BREAKING: Earthquake Rattles Valley

By on August 27, 2016

Jackson Hole, WY — Around 3 p.m. Saturday a 4.8 magnitude earthquake jolted the valley.

“It’s a small earthquake … but it shook us here in Moose,” reported local geophysicist Dr. Bob Smith of the University of Utah.

Smith, who measures seismic activity in the Greater Yellowstone area for the US Geological Survey, recorded the quake a little higher than USGS officials—at 5.04—which he noted is only a small variance.

The quake happened seven miles east of Bondurant. “It shook for almost 10 minutes,” Smith noted. “This is an area [near Bondurant] of relatively low seismicity … it is unusual.”

According to USGS’s “Did you feel it?” website, people felt the earthquake as far as Idaho Falls, ID, and Rock Springs, WY.

The “unusual” locale of the quake has caused some to speculate. Fracking—which is happening less than 100 miles from the site of the quake in Jonah Field—has been linked to earthquakes in other states. Specifically, the injection and disposal wells that store the toxic waste water from fracking can trigger quakes as pressure levels rise. But Smith doesn’t believe fracking is to blame. The earthquakes caused by fracking, he says, typically happen within a few miles of a fracking site. The epicenter of this quake is surrounded by wilderness.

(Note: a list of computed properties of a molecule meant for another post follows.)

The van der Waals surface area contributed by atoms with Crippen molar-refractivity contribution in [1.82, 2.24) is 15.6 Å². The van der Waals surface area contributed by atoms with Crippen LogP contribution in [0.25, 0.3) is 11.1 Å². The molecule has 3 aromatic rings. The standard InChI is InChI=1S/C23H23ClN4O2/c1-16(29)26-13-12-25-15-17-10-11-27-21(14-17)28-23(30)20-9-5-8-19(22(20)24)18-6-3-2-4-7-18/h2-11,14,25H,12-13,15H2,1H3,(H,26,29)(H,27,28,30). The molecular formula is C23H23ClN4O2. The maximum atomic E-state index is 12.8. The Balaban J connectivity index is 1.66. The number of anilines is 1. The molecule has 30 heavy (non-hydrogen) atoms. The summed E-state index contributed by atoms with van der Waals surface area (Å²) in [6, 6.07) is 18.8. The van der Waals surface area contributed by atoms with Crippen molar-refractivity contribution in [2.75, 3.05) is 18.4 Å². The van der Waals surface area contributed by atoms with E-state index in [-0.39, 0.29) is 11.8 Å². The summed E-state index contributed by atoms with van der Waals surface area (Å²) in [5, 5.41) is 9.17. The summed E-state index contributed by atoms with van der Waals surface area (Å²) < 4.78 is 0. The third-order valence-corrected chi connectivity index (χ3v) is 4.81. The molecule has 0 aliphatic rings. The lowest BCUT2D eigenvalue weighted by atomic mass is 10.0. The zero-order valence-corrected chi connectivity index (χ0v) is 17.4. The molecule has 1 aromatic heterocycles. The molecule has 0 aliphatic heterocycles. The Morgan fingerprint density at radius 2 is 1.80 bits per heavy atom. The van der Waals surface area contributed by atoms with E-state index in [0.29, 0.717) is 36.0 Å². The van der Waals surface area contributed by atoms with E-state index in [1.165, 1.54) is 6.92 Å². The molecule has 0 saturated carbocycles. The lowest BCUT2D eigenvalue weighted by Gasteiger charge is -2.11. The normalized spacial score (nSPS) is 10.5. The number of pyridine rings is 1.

While Smith does not see a link between the quake and fracking in this instance, induced seismicity can occur at significant distances from injection wells, according to the USGS website. “Seismicity can be induced at distances of 10 miles or more away from the injection point and at significantly greater depths than the injection point.”

After a series of fracking-triggered quakes in other states, a 2014 study by the Wyoming State Geological Survey investigated the correlation between injection and disposal wells and earthquakes in Wyoming, a state that has long clattered with seismic activity. At five oil and gas sites, scientists could not find a relationship between the wells and seismicity. However, a link was not ruled out at a sixth site, located in Sweetwater County, where WSGS determined more research is needed, according to Sweetwater Now.

Did you feel it? Report where you felt the rattling here.



About Robyn Vincent

Robyn is the editor of Planet Jackson Hole and Jackson Hole Snowboarder Magazine. When she's not sweating deadlines, she likes to travel the world with her notebook and camera in hand. Follow her on Twitter @TheNomadicHeart

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